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Three cheers for Reuters! In a September 7 report that I somehow missed, the news agency provided a valuable reminder about a protectionist trick that China has trotted out once again to offset the impact of new U.S. tariffs. In fact, this ploy can be so important that failing to address it could negate many of the benefits created either by the American levies or by any potential agreement by Beijing to curb or eliminate its predatory economic practices. Worse, this stratagem has created loopholes capable of undermining the impact of other recent Trump trade initiatives, like the effort to renegotiate the North American Free Trade Agreement (NAFTA).

The trick in question entails China increasing the value-added tax (VAT) rebates it provides for exports of literally hundreds of products. VATs, of course, are imposed by countries on any goods and services consumed within their borders (including imports), but rebates (refunds) are typically provided to companies for domestically produced goods that are exported. As a result, VATs act as a tariffs and as export subsidies.

China has long used this system for promoting exports, and according to Reuters has just decided to tweak the policy in order to offset the impact of new and impending American tariffs by increasing the rebates that will be received by exporters of 397 categories of goods. As a result, Chinese entities relying on sales of these products to the United States will be relieved of at least some of the new costs these products will ultimately carry. And the export flows could survive relatively intact.

At this point, you might be wondering why the World Trade Organization (WTO) hasn’t been used to combat this subterfuge. Two related reasons: First, nearly all its member states (along with those of its predecessor organization, the General Agreement on Tariffs and Trade) use it. And second, no doubt as a result, the contemporary global trading regime has always viewed VATs as purely domestic taxes that lie beyond its purview.

China, incidentally, has successfully employed VATs to keep prospering at other economies’ expense and escape any global opprobrium in one major instance two decades ago. When much of East Asia fell into financial crisis, and export-reliant economies throughout the region were devaluing their currencies in a frantic effort to stay afloat, fears emerged that financially healthier but just as export-dependent China would follow suit to preserve its global market share. After all, Beijing’s dramatic weakening of its yuan several years earlier played a big role in triggering the crisis to begin with.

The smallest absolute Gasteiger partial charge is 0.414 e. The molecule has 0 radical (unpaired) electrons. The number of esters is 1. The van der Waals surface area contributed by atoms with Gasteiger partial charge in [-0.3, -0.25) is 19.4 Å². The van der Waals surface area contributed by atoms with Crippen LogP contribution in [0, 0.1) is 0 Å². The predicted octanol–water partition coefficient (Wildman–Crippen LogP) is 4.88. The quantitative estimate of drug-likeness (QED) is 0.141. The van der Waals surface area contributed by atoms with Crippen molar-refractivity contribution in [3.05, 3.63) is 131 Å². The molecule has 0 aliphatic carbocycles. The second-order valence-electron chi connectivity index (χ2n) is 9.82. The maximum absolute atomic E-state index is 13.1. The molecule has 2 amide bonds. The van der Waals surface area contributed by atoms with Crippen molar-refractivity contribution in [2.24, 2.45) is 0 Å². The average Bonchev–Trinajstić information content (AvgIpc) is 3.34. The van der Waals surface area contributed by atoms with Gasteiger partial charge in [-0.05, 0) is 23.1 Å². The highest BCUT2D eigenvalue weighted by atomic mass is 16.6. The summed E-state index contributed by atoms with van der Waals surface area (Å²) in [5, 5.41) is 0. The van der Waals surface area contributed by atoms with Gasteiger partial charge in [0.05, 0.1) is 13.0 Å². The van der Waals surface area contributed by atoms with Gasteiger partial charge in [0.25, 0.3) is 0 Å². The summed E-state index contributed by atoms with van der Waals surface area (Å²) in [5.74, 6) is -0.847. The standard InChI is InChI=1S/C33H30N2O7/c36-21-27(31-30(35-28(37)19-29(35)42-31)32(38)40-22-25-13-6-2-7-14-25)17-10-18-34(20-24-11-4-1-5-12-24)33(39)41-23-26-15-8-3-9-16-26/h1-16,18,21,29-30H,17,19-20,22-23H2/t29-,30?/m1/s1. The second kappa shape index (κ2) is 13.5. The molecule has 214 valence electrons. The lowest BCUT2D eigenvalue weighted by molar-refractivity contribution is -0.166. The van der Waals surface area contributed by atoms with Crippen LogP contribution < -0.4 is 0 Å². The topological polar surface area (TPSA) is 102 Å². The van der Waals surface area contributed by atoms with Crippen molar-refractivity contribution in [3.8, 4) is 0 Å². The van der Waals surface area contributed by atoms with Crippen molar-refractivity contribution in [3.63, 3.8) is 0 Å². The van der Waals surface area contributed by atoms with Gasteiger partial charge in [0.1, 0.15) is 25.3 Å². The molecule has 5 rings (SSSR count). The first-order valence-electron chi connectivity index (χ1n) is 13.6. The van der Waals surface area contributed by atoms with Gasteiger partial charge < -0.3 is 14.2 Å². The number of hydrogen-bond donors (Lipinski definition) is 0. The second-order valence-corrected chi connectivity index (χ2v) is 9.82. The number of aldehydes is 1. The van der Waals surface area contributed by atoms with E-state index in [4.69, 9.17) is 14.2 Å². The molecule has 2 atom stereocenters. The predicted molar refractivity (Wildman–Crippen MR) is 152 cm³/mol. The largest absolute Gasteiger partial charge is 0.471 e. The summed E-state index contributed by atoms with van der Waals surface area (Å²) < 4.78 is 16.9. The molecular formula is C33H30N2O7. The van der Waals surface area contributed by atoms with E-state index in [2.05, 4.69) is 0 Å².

In 1997 and 1998, however, the peak crisis years, China held the line – and actually received copious praise for good global citizenship. What almost no one noticed was that the Chinese maintained their newly grabbed export competitiveness by boosting VAT rebates.

Today, this move could not only benefit Chinese trade flows, but enable Beijing to realize many of the gains of further currency devaluation without incurring any of the costs – e.g., triggering major new capital flight; increasing the costs of imported inputs still needed by the Chinese manufacturing base to turn out finished goods; and risking a defeat in the global propaganda wars.

Failure to deal adequately with VATs moreover, could endanger President Trump’s objective of improving NAFTA from a U.S. standpoint. For both Mexico and Canada use this system, too, and there’s no public record of American negotiators even raising the subject.

Fool me once, shame on you, fool me twice, shame on me, goes an old adage. It will apply in spades to the Trump administration if it allows its needed efforts to overhaul U.S. trade policy to be weakened by a continued failure to face up to foreign VATs.